HELENA — Testimony is set to begin this week in Helena in the trial of Leon Michael Ford, charged with deliberate homicide in a case that dates back more than a decade.
Jury selection began Tuesday in the trial of Leon Michael Ford, who was arrested in connection with the 2011 murder of John “Mike” Crites. It was held at the Helena Civic Center because of the large pool of potential jurors. Juror interviews are set to continue on Wednesday.
Crites was reported missing in June 2011. In October 2011, his dismembered remains were found in plastic bags on the east side of MacDonald Pass. His skull was found several miles west of the pass in September 2012.
An autopsy showed Crites, who was 48 at the time of his disappearance, died from two gunshot wounds to the head.
Crites lived on a property along Turk Road, in a rural area outside Birdseye, northwest of Helena. He had been involved in long-running disputes with several of his neighbors – including Ford, who owned a property further up the road.
A branch of Turk Road runs through Crites’ property before leading to Ford’s land. Crites had put up a gate across that road, claiming there wasn’t a legal easement for Ford to use it. Court documents say the two men had previous confrontations about access.
Ford was arrested in August 2020 and charged with deliberate homicide and tampering with evidence.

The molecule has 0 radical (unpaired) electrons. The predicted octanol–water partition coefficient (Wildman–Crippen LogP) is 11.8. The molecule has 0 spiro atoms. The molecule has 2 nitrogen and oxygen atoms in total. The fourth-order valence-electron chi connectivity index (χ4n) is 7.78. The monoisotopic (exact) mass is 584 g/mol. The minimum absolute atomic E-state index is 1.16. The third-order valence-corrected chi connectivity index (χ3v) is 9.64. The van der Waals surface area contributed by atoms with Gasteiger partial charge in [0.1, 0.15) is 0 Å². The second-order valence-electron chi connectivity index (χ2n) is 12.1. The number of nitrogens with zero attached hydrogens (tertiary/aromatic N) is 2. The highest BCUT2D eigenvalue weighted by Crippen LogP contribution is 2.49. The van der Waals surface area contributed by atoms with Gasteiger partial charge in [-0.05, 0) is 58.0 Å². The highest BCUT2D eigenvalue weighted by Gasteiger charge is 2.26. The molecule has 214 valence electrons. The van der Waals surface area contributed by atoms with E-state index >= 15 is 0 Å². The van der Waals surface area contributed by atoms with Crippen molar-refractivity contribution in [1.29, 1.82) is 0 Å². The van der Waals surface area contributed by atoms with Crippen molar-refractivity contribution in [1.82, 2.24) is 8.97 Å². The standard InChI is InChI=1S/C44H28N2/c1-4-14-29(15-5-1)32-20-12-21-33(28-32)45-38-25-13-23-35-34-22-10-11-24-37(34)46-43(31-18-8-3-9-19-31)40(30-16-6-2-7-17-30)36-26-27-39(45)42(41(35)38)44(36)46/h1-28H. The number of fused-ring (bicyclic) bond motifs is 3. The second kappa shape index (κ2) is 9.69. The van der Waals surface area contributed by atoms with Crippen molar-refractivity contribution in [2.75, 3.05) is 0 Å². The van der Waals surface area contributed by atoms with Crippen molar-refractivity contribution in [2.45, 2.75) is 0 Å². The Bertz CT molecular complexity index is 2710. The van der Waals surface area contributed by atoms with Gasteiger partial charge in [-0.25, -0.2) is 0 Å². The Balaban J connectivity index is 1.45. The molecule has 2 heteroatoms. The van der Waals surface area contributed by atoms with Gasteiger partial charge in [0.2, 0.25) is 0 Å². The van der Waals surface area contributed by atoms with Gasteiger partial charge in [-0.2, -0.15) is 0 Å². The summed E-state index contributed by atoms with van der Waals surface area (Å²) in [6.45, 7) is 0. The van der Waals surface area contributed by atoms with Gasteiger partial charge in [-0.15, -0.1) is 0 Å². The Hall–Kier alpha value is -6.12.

According to documents, another neighbor’s game camera showed Ford’s truck going up the road around the time Crites made his last phone call – in which he told a friend he was worried issues with his neighbors could end in violence.
The documents also say investigators found cable ties at both locations where Crites’ remains were discovered. The ties were eventually identified as an unusual type that had to be special-ordered.
According to the documents, investigators found records from a contractor at the Naval Air Station Whidbey Island, where Ford worked, showing Ford had taken some of those ties from a warehouse, but that there was no identification of what project they were supposed to be used for.
Ford’s attorneys went to the Montana Supreme Court earlier this month, asking them to delay the trial to allow more time for DNA testing on the cable ties. They said a recent test identified DNA profiles from two men. Only one profile was usable for comparisons, but it was found not to be Ford.
Ford’s lawyers said the ties were the only physical evidence allegedly connecting him to Crites’ death, and identifying the DNA on them could point to the true killer.
The Supreme Court decided not to intervene, saying Ford would have the chance to share the DNA evidence during the trial.
Ford’s trial has already been delayed several times since initially being scheduled for 2021.